This Article constructs a linguistics-based framework to consider patent claim construction and demonstrates that the often-told story that claim construction is broken is, in fact, wrong. Rather, it is the underlying conversations that comprise the patent acquisition process that are to blame. In Part I of this Article, I use linguistics to describe the characteristics of everyday conversation, as well as how it is interpreted. In Part II, I explain what patent conversations look like and how they are similar to and different from everyday conversation. In Part III, I apply the theories of interpreting everyday conversation to patent conversation. Breaking from tradition, I assert that claim construction is not broken; much claim construction methodology aligns with how we interpret everyday conversation. Claim construction is as good as it can be, given linguistic limitations. The problem is the patent conversation itself, specifically the communications that occur between the inventor and the Patent Office that give rise to an issued patent. I close, in Part IV, by explaining how cooperation can-and should-be injected into the patent conversation and how a cooperative patent conversation leads to improved claim construction.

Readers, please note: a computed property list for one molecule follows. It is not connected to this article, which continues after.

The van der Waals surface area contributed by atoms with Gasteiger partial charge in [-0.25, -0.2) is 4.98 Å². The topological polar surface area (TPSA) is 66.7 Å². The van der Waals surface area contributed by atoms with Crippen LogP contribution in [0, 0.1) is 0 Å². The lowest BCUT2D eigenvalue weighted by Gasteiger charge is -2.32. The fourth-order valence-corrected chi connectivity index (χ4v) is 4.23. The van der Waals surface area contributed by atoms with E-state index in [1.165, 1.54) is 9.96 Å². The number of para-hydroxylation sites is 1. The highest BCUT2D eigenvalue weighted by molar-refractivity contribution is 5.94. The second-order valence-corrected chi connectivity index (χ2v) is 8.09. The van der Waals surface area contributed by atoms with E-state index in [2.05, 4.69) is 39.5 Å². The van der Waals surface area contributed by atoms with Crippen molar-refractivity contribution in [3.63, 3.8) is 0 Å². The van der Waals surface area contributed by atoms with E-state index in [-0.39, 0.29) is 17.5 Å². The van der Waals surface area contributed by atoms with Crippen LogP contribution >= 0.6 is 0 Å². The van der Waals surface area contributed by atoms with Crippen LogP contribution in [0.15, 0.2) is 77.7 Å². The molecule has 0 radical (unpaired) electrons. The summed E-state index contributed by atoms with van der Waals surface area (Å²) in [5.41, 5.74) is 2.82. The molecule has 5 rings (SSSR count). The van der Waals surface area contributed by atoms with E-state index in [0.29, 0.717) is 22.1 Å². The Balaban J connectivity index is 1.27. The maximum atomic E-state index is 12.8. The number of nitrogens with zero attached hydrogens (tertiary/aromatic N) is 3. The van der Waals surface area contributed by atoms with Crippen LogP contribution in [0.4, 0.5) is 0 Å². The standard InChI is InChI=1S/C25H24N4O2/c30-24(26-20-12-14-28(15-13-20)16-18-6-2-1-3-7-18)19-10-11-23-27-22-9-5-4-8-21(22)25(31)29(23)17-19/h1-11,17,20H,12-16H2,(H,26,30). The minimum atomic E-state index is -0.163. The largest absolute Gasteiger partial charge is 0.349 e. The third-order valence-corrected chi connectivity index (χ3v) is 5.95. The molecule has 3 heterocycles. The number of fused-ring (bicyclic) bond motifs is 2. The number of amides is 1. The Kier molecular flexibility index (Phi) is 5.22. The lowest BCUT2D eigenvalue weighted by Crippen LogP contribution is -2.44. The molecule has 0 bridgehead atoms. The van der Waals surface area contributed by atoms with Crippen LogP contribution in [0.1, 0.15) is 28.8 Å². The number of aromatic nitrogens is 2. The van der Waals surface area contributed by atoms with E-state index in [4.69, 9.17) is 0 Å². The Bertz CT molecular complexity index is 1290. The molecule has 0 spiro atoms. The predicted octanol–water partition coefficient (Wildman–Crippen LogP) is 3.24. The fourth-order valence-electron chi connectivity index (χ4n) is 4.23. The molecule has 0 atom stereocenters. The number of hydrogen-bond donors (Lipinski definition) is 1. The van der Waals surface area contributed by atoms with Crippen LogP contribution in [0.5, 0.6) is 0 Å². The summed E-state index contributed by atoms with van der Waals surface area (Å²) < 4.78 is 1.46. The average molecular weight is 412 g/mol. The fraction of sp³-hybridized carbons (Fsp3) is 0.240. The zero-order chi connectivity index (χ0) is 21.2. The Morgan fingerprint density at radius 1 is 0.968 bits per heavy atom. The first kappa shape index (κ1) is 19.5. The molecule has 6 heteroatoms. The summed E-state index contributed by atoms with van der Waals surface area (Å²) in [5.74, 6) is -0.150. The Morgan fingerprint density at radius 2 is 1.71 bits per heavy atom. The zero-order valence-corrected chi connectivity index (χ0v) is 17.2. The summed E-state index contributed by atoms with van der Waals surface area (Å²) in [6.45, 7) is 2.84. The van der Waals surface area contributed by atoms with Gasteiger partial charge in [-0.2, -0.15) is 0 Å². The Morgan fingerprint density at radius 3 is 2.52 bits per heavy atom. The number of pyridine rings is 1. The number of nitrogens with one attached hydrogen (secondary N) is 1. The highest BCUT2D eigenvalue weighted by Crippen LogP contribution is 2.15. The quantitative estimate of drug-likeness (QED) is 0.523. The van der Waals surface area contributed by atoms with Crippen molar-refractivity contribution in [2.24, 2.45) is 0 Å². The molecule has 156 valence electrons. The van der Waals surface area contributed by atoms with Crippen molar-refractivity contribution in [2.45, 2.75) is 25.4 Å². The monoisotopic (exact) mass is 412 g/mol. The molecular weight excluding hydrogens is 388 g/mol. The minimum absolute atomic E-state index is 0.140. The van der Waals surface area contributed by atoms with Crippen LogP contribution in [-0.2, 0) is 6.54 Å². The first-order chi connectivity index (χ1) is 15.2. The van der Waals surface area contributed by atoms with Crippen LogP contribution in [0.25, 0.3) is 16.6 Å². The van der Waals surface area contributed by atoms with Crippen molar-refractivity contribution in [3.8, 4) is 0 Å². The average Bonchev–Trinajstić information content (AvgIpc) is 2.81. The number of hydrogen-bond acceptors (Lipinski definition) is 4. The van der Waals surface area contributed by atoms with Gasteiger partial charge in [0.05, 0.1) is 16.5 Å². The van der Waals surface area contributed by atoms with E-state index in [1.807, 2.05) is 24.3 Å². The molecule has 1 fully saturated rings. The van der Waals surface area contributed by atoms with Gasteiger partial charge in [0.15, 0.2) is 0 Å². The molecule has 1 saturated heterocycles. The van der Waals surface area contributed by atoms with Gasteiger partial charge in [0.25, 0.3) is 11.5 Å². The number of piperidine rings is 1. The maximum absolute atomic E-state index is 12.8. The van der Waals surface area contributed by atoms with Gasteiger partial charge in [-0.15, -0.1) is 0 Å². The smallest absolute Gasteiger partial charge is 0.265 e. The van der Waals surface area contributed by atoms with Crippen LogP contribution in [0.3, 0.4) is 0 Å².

Kristen Osenga, Cooperative Patent Prosecution: Viewing Patents through a Pragmatics Lens, 85 St. Johns L. Rev. 115 ( 2011).